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Let $\mathcal L$ be the set of all group topologies on $\Bbb Z$. It is known that $(\mathcal L,\subseteq)$ is a modular complete lattice [1].

Is $(\mathcal L,\subseteq)$ distributive?

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[1] Lamper, Milan. Complements in the lattice of all topologies of topological groups. Arch. Math. (Brno) 10 (1974), no. 4, 221--230 (1975).

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  • $\begingroup$ What is a group topology on Z? Can it be isomorphic to a group topology on Q? On Z_p? $\endgroup$ – The Masked Avenger Sep 12 '14 at 15:42
  • $\begingroup$ A group topology on a group $G$ is a topology $\mathcal T$ on the set $G$ with which $(G,\mathcal T)$ is a topological group, that is, the function $(x,y)\mapsto xy^{-1}$ is continuous. $\endgroup$ – user47958 Sep 12 '14 at 15:45
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    $\begingroup$ Note that $(\mathcal{L}, \subseteq)$ is distributive if and only if the lattice $M_3$ ( en.wikipedia.org/wiki/Distributive_lattice#mediaviewer/… ) cannot be embedded in $(\mathcal{L}, \subseteq)$. So one idea might be to find three group topologies $\tau_1,\tau_2,\tau_3$ with identical infimum and identical supremum, or show that this cannot be done. $\endgroup$ – Dominic van der Zypen Sep 17 '14 at 7:41
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    $\begingroup$ There is also this result of Lukacs-Palfy: a group $G$ is abelian iff the subgroups lattice of $G \times G$ is modular (see a proof here). $\endgroup$ – Sebastien Palcoux Sep 25 '14 at 15:37
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    $\begingroup$ "something in the structure of $\mathbb{Z}$ other than abelianness, must be used to prove distributivity": Yes, perhaps the distributivity of its subgroups lattice. More generally (Ore's theorem) a group is locally cyclic iff its subgroups lattice is distributive (see a proof here) $\endgroup$ – Sebastien Palcoux Sep 26 '14 at 16:23
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For each $\alpha \in S^1$, the map $\varphi_{\alpha} \colon \mathbb Z \to S^1$, given by $n \mapsto \alpha^n$, induces a topology $\tau_{\alpha}$ on $\mathbb Z$.

A basis of neighborhoods of $0$ for $\tau_{\alpha}$ is given by the sets $$U_{n,\alpha} := \left\{k \in \mathbb Z \mid |\alpha^k-1| < \frac1n \right\}, \quad n \in \mathbb N.$$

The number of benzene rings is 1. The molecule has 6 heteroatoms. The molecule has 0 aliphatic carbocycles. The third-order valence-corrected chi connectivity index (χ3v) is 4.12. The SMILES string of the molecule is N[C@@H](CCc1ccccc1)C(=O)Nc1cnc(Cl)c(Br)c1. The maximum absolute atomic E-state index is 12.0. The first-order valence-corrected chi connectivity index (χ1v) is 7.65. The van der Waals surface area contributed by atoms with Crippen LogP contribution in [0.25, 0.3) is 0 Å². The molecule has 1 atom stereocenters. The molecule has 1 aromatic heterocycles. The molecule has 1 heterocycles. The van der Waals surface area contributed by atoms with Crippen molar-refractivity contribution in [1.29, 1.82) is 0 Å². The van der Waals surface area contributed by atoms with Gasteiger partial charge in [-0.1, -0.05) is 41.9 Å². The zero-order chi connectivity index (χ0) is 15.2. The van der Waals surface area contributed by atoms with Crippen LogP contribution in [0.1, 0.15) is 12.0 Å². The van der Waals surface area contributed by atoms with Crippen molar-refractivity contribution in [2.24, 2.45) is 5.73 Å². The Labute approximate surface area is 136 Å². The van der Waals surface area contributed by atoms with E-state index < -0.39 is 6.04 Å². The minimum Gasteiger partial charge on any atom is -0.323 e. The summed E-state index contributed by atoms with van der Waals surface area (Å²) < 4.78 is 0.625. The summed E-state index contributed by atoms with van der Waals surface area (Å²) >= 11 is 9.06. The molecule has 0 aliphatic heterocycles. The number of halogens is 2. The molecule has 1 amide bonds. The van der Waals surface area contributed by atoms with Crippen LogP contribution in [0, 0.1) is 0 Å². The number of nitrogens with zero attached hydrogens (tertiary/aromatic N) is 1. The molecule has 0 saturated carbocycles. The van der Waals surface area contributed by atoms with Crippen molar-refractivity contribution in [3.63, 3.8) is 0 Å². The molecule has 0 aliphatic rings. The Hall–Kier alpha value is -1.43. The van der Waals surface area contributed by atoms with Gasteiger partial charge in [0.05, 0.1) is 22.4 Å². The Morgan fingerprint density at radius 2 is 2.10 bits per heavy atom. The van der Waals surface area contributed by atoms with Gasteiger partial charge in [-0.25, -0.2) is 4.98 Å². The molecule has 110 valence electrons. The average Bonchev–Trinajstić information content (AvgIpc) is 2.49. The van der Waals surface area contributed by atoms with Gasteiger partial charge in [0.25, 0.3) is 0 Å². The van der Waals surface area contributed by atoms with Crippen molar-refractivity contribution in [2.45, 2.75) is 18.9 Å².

I denote by $\tau_{\alpha} \wedge \tau_{\beta}$ the largest group topology that is contained in $\tau_{\alpha} \cap \tau_{\beta}$ - which is in general different from $\tau_{\alpha} \cap \tau_{\beta}$.

Claim 1: If $\alpha,\beta \in S^1$ are irrational and such that $\alpha/\beta \in S^1$ is also an irrational angle, then $\tau_{\alpha} \wedge \tau_{\beta}$ is trivial.

Proof: Let $U \in \tau_{\alpha} \wedge \tau_{\beta} \subset \tau_{\alpha} \cap \tau_{\beta}$ and $0 \in U$. There exists some $V \in \tau_{\alpha} \wedge \tau_{\beta}$ such that $V-V \subset U$ and $0 \in V$. Then, there exists $n$, such that $U_{n,\alpha} - U_{n,\beta} \subset V - V \subset U$. However, $\mathbb Z=U_{n,\alpha} - U_{n,\beta}$. Indeed, for any $k \in \mathbb Z$, there exists some $m$, such that $|\alpha^m-1|<\frac1n$ and $|\beta^{k+m}-1|=|\beta^{m} - \beta^{-k}|<\frac1n$, because $(\alpha,\beta)$ generates a dense subgroup of $S^1 \times S^1$ and thus can approximate the point $(1,\beta^{-k})$ arbitrarily well. q.e.d.

Claim 2: $\tau_{\alpha} \vee \tau_{\beta}$ is the topology induced from the map $\mathbb Z \to S^1 \times S^1$, $n \mapsto (\alpha^n,\beta^n)$.

In particular, applying various automorphisms of $S^1 \times S^1$, we see that $$\tau_{\alpha} \vee \tau_{\beta} = \tau_{\alpha} \vee \tau_{\alpha\beta} = \tau_{\beta} \vee \tau_{\alpha\beta}.$$

Let $\alpha,\beta \in S^1$ be irrational angles, such that $\alpha/\beta$ is also irrational and consider the topologies $\tau_{\alpha},\tau_{\beta},\tau_{\alpha \beta}$. Any pairwise meet (in the lattice of group topologies) is the trivial topology (by Claim 1) and any pairwise join yields the same topology (by Claim 2). Hence,

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embeds as a sub-lattice in the lattice of group topologies. Hence, the lattice of group topologies cannot be distributive.

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  • $\begingroup$ By $V+V \subset U$ do you mean $V-V \subset U$? By an irrational angle $\alpha$ do you mean the angle between positive reals and the line passing through point $\alpha$ and 0 is irrational? $\endgroup$ – user47958 Nov 8 '14 at 20:08
  • $\begingroup$ I corrected $V+V$ to $V-V$. An angle $\alpha \in S^1$ is irrational, if $\alpha = \exp(2\pi i t)$, for some irrational real number $t$. $\endgroup$ – Andreas Thom Nov 8 '14 at 20:10
  • $\begingroup$ Thank you. I'll examine the answer more carefully and I'll award the bounty after it disappeared from featured questions. $\endgroup$ – user47958 Nov 8 '14 at 20:13
  • $\begingroup$ It seems I can prove your last double equations directly but I do not understand your proof using Claim2. Will you explain more? $\endgroup$ – user47958 Nov 10 '14 at 9:53
  • $\begingroup$ Yes, there are many proofs and it is elementary to see it directly. Using the automorphisms (for example $(z,w) \mapsto (z,zw)$) of $S^1 \times S^1$ just seemed more natural to me. Claim 2 is just the observation that the join of topologies is related to the diagonal embedding into the the product of topological spaces - again almost a triviality. $\endgroup$ – Andreas Thom Nov 10 '14 at 14:12

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